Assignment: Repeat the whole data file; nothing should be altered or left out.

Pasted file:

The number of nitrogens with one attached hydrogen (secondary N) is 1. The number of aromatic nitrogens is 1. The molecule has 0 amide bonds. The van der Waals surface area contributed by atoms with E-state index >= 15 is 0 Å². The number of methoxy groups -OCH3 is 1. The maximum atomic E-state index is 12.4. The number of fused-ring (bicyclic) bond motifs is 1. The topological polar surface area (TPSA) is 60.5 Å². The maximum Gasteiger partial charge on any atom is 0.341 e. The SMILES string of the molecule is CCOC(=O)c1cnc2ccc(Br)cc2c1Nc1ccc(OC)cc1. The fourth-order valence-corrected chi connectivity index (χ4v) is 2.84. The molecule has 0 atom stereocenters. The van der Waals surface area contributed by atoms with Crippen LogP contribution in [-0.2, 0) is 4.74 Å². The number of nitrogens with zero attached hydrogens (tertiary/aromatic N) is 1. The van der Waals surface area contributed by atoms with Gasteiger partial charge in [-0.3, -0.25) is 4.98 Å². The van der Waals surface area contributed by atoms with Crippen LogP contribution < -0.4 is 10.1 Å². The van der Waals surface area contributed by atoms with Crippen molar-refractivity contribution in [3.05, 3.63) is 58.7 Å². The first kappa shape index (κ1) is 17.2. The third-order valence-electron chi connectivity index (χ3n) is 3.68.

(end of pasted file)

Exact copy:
The number of nitrogens with one attached hydrogen (secondary N) is 1. The number of aromatic nitrogens is 1. The molecule has 0 amide bonds. The van der Waals surface area contributed by atoms with E-state index >= 15 is 0 Å². The number of methoxy groups -OCH3 is 1. The maximum atomic E-state index is 12.4. The number of fused-ring (bicyclic) bond motifs is 1. The topological polar surface area (TPSA) is 60.5 Å². The maximum Gasteiger partial charge on any atom is 0.341 e. The SMILES string of the molecule is CCOC(=O)c1cnc2ccc(Br)cc2c1Nc1ccc(OC)cc1. The fourth-order valence-corrected chi connectivity index (χ4v) is 2.84. The molecule has 0 atom stereocenters. The van der Waals surface area contributed by atoms with Crippen LogP contribution in [-0.2, 0) is 4.74 Å². The number of nitrogens with zero attached hydrogens (tertiary/aromatic N) is 1. The van der Waals surface area contributed by atoms with Gasteiger partial charge in [-0.3, -0.25) is 4.98 Å². The van der Waals surface area contributed by atoms with Crippen LogP contribution < -0.4 is 10.1 Å². The van der Waals surface area contributed by atoms with Crippen molar-refractivity contribution in [3.05, 3.63) is 58.7 Å². The first kappa shape index (κ1) is 17.2. The third-order valence-electron chi connectivity index (χ3n) is 3.68.